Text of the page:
Former Governor of Nairobi, Mike Sonko was dealt a blow twice on Thursday when the High Court dismissed two petitions against him. In one petition he tried to challenge his impeachment and in another contested Anne Kananu Mwenda’s nomination as deputy governor.
The High court has ruled that the County Assembly and Senate followed proper procedure in their removal of Sonko from office. The process was considered fair according to Kenyan laws, as it afforded him a hearing before removing him for non-criminal reasons.
“We do not find any external hand in the impeachment of Sonko… The impeachment of Sonko fully complied with the constitution and statutory requirements. We therefore find the two petitions lack merit and are hereby dismissed,” ruled the court.
In a unanimous judgement, justices Juma Chitembwe, Wilfrida Okwany and Weldon Korir ruled that Sonko’s conduct warranted his removal from office.
“We find that the conduct of Sonko does not meet the highest standard expected of a governor,” stated the judges as they faulted him for alleging that he was intoxicated before signing the Deed of Transfer of functions at State House
“The Deed of Transfer is an important document that cannot be seen to have been dealt with in circumstances where the Governor was not sure of.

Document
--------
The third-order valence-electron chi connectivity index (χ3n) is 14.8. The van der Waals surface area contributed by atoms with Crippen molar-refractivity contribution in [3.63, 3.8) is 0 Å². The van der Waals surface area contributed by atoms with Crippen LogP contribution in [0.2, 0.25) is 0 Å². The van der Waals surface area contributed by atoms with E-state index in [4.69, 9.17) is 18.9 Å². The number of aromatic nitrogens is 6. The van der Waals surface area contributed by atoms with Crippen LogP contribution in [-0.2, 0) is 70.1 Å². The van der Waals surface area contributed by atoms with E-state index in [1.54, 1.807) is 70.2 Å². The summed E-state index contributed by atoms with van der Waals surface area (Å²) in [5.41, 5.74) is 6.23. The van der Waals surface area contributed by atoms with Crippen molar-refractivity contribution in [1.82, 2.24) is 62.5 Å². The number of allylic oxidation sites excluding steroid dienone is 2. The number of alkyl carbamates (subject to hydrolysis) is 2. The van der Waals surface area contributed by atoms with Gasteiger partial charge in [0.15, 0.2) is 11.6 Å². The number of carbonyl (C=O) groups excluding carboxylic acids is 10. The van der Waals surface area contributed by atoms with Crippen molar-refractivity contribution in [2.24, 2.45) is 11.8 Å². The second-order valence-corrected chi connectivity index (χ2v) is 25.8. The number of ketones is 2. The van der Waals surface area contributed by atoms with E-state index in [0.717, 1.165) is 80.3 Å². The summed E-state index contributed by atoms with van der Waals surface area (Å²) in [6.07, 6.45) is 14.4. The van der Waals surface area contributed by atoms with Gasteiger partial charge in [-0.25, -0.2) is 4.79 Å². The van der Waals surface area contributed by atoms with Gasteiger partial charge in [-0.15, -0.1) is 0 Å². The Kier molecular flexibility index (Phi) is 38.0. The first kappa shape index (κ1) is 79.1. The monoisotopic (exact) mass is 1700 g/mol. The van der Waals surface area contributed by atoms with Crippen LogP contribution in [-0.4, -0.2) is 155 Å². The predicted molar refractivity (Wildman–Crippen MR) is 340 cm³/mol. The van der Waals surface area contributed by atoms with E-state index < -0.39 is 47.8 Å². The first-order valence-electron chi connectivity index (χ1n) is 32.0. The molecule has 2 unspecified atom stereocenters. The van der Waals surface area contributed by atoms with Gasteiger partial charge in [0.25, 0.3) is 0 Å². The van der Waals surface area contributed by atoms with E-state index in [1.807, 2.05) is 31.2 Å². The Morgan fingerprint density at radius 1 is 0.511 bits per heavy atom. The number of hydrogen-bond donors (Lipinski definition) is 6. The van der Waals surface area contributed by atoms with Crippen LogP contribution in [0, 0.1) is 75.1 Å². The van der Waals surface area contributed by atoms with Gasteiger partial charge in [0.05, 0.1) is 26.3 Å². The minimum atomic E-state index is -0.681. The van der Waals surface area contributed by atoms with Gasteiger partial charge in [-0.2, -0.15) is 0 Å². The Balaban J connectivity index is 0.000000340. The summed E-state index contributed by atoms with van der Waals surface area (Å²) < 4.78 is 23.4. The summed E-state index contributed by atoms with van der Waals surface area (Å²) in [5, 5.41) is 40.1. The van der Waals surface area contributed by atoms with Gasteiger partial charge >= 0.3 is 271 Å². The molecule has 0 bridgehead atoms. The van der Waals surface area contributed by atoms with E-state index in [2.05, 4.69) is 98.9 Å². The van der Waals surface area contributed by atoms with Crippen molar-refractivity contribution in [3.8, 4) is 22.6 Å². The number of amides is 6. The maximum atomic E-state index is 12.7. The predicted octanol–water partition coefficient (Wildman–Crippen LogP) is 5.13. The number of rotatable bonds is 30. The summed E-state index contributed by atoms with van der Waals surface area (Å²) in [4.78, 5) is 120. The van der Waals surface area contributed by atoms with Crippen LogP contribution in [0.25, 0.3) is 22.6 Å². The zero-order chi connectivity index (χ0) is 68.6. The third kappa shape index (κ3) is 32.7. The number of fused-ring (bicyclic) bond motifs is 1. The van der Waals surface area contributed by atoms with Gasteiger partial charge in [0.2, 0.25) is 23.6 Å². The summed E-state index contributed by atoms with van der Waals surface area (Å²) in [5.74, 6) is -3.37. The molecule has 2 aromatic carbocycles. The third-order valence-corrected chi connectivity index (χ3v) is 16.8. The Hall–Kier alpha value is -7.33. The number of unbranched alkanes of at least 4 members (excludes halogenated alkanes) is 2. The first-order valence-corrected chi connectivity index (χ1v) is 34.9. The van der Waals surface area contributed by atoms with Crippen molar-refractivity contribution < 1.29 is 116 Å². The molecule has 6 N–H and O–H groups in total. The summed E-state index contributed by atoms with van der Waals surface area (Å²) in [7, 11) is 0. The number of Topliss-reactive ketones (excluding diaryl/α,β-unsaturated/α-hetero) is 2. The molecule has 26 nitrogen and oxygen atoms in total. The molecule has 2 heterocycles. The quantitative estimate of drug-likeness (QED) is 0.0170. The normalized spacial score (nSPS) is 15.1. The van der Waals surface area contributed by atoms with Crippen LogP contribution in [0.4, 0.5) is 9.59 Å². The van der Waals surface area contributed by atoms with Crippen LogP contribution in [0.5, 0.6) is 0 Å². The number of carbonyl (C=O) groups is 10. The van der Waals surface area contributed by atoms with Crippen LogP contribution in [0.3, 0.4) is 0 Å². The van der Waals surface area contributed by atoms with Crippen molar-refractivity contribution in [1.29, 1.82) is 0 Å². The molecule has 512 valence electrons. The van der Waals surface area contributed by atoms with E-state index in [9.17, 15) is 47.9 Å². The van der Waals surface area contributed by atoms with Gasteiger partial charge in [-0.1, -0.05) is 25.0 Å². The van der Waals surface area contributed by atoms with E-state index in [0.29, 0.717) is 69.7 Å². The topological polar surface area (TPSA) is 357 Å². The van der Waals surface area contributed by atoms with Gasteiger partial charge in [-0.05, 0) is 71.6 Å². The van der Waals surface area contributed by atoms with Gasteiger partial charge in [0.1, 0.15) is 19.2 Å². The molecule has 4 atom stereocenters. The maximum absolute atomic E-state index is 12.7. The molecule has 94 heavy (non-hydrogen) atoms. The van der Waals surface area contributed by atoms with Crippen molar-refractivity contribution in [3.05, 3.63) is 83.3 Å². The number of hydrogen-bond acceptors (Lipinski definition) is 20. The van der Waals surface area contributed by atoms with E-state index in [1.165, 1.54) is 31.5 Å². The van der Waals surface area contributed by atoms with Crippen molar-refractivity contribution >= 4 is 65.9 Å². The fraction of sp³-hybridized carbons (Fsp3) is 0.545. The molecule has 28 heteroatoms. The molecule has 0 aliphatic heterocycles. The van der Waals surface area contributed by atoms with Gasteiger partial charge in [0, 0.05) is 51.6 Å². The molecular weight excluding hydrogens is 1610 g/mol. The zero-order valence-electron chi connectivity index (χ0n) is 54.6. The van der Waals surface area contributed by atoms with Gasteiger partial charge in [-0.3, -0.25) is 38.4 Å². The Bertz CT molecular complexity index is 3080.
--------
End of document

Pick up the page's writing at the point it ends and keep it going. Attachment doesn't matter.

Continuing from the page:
This is in our view the violation of the trust bestowed upon the office of the governor by the electorate as it does not portray good governance and accountability and integrity as expected of a State officer,” noted the judges.
The judges dismissed all petitions against Anne Kananu Mwenda’s nomination, vetting and swearing in after observing that there was no requirement for the county assembly members to be physically present during impeachment. Considering COVID-19 which has seen virtual sessions introduced, it is now possible to conduct an entire trial without any of these legislators being physically present.
They ruled that the swearing in of Kananu was constitutional despite an attempt by former Governor Mike Sonko to withdraw her nomination.
“The nomination, vetting, approval and swearing in of Kananu as Deputy Governor was constitutional and complied with applicable laws. Consequently, we find that all petitions challenging her ascendancy are without merit and are hereby dismissed,” ruled the court